Category Archives: News

Dmitry Tymchuk’s military blog: Security Service of Ukraine releases evidence of Kremlin’s murderous face


Ukrainian servicemen sit on an armoured vehicle with a Ukrainian flag as a convoy of Ukrainian forces drive towards the eastern city of Debaltceve on July 30. © AFPUkrainian servicemen sit on an armoured vehicle with a Ukrainian flag as a convoy of Ukrainian forces drive towards the eastern city of Debaltceve on July 30. © AFP

Kyiv Post Editor’s Note: To counter Russian propaganda lies about the Kremlin’s invasion of Ukraine’s Crimean peninsula on Feb. 27, Dmitry Tymchuk has set up the Center of Military and Political Research in Kyiv. He served in the Army air defense from 1995-1998, the National Guard from 1998-2000 and in the Defense Ministry in subsequent years on missions to Iraq, Lebanon and Kosovo. His blogs are translated into English by Voices of Ukraine. The Kyiv Post has not independently verified his findings, but will correct any misinformation brought to our attention at news@kyivpost.com or 38-044-591-3344 or any of our contacts at http://www.kyivpost.com/contacts.

Brothers and sisters!

Here’s the Summary for July 30, 2014

The bad news:

  1. The SBU [Security Service of Ukraine] published the evidence that shelling onto the territory of Ukraine took place from Russia. The world must see this–especially those who still have doubts about the true murderous face of the Kremlin.

The fact that this evidence is available is undoubtedly a positive fact, but Russia responded in a peculiar way. As the Communist parliamentarian Vladimir Solovyov stated at the Russian Duma, Russia wants to impose restrictions on the soldiers’ use of the Internet. So that, the bastards, stopped posting the truth and did not interrupt the suit of professional liars like Vladimir Putin, Sergei Lavrov, Vitaly Churkin, Sergei Shoigu, Dmitry Kiselyov.

A Russian parliamentarian explained the initiative, saying that Anatoliy Serdyukov [former Defense Minister] destroyed the army, and that Shoigu [current Defense Minister] must still do a lot to “strengthen and improve discipline.” So the very fact that Russia is the aggressor (and simple Russian soldiers, out of stupidity, provide the evidence that Moscow denies as it foams at the mouth) does not bother the members of Russian Parliament. The most important [task] is to hide the truth. There is one word [for them]–monsters.

  1. Starting tomorrow, [Ukrainian] security services along with Maidan activists launch a “hotline” in their joint fight against terrorism. People can inform the SBU 24/7, at 0-800-501-482, of any facts regarding suspicious persons in the region or the intent to carry out terrorist or subversive intelligence activities.

The very fact that such a hotline has been created is an absolutely right step. But, alas, it also serves as evidence that Ukraine is getting immersed in an atmosphere of total suspiciousness and fear of terrorism.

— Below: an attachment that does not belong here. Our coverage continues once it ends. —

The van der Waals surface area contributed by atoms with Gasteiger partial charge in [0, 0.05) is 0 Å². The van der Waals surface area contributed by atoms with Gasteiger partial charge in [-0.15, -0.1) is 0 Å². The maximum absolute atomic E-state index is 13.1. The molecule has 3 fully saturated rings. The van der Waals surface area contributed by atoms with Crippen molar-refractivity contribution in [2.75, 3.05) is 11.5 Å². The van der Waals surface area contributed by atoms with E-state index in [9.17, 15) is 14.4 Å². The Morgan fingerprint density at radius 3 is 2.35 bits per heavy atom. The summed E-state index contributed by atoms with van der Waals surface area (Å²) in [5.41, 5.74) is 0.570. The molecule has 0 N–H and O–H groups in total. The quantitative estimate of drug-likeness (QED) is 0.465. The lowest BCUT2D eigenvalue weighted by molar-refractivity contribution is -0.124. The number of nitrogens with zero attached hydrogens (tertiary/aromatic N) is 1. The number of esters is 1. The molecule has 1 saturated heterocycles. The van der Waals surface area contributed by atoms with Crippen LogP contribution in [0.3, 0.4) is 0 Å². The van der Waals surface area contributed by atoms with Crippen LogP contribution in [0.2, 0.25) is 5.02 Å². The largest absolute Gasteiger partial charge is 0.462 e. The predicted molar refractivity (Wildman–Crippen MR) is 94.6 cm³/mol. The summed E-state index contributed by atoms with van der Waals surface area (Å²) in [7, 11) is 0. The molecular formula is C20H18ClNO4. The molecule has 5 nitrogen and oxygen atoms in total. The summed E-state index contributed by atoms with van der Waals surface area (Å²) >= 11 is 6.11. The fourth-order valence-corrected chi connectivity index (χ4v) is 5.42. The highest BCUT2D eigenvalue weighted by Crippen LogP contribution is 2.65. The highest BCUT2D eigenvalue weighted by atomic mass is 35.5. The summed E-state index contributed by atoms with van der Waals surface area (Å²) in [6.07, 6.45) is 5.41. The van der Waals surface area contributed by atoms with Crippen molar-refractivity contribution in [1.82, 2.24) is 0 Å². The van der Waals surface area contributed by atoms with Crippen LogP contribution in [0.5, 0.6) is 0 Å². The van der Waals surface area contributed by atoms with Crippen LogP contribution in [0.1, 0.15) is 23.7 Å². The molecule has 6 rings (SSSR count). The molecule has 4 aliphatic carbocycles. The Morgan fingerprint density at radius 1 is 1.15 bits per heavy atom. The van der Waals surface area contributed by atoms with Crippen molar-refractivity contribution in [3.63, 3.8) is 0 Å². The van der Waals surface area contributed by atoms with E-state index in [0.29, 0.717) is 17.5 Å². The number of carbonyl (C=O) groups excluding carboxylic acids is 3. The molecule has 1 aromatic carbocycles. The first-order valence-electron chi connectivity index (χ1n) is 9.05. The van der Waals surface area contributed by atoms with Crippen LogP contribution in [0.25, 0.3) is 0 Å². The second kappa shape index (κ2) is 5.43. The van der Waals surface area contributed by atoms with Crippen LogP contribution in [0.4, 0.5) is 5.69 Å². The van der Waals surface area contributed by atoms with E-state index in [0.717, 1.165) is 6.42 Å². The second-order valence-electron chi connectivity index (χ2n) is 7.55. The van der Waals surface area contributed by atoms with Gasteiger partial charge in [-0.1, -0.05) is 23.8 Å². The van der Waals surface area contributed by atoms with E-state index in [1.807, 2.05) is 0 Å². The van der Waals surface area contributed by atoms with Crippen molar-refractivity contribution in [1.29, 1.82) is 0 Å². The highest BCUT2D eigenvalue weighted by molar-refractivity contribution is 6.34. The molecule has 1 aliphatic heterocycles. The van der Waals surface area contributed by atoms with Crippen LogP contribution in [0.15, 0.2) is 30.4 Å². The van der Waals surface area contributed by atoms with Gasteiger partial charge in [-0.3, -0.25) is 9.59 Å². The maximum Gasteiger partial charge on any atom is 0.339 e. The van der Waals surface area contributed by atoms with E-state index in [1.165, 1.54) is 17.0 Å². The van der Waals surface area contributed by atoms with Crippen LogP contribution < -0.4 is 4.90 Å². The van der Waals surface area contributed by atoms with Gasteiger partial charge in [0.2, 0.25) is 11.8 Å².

We have been challenged, and we will respond worthily. But I hate Putin for the fact that he, after initially throwing his own country into an abyss of terror, brought this fire into my country as well. I don’t want Ukrainians, like Russians, to be afraid to ride the subway or to think about a possible terrorist attack while going to a concert. And all because of a bunch of schizophrenic’s in the Kremlin.

  1. In Donetsk, the remaining broadcasting Ukrainian TV channels were turned off. Previously, Ukrainian TV channels with news segments were disconnected, and the entertainment and business channels remained. Now all is filled with Russian propaganda.

…We say that Donbas welcomes the ATO forces that free its cities from terrorists. But let’s face it: very often, this attitude isn’t caused by the immense love of the Ukrainian flag, but an elementary fear and fatigue from the insurgents’ lawlessness. In the minds of the absolute majority of people in the region lies the same Russian garbage behind terms like “junta,” “fascists,” “Banderites.”

The terrorists know that if they don’t constantly keep heating this Kremlin hysteria up, they are done. Because objective information from Ukrainian TV channels is no less terrible an enemy than Ukrainian airborne troops to them. And after freeing our lands from the Russian decay, we should do a great deal to make sure that Ukrainian Donbas stops seeing the world through the eyes of the moral pervert Kiselyov. Continue reading

#MH17: Belarus to host Ukraine crisis talks


Belarus is to host talks between Ukraine, Russia and OSCE representatives on the crisis in eastern Ukraine, President Alexander Lukashenko’s office has said.

It did not say when the meetings would take place but the Ukrainian president, Petro Poroshenko, asked Lukashenko to host the talks on Thursday, and to focus on securing access to the site where Malaysia Airlines flight MH17 was brought down in east Ukraine this month.

Fierce fighting has prevented officials from the Organisation for Security and Cooperation in Europe (OSCE) reaching the crash site for several days.

There was no indication pro-Russian separatists fighting Ukraine’s army would attend the talks, although Lukashenko’s office said “all interested sides” were invited.

The talks were expected to involve Russia’s ambassador to Kiev, Mikhail Zurabov, and former Ukrainian president Leonid Kuchma, who have met several times since the crisis began but have failed to secure a breakthrough.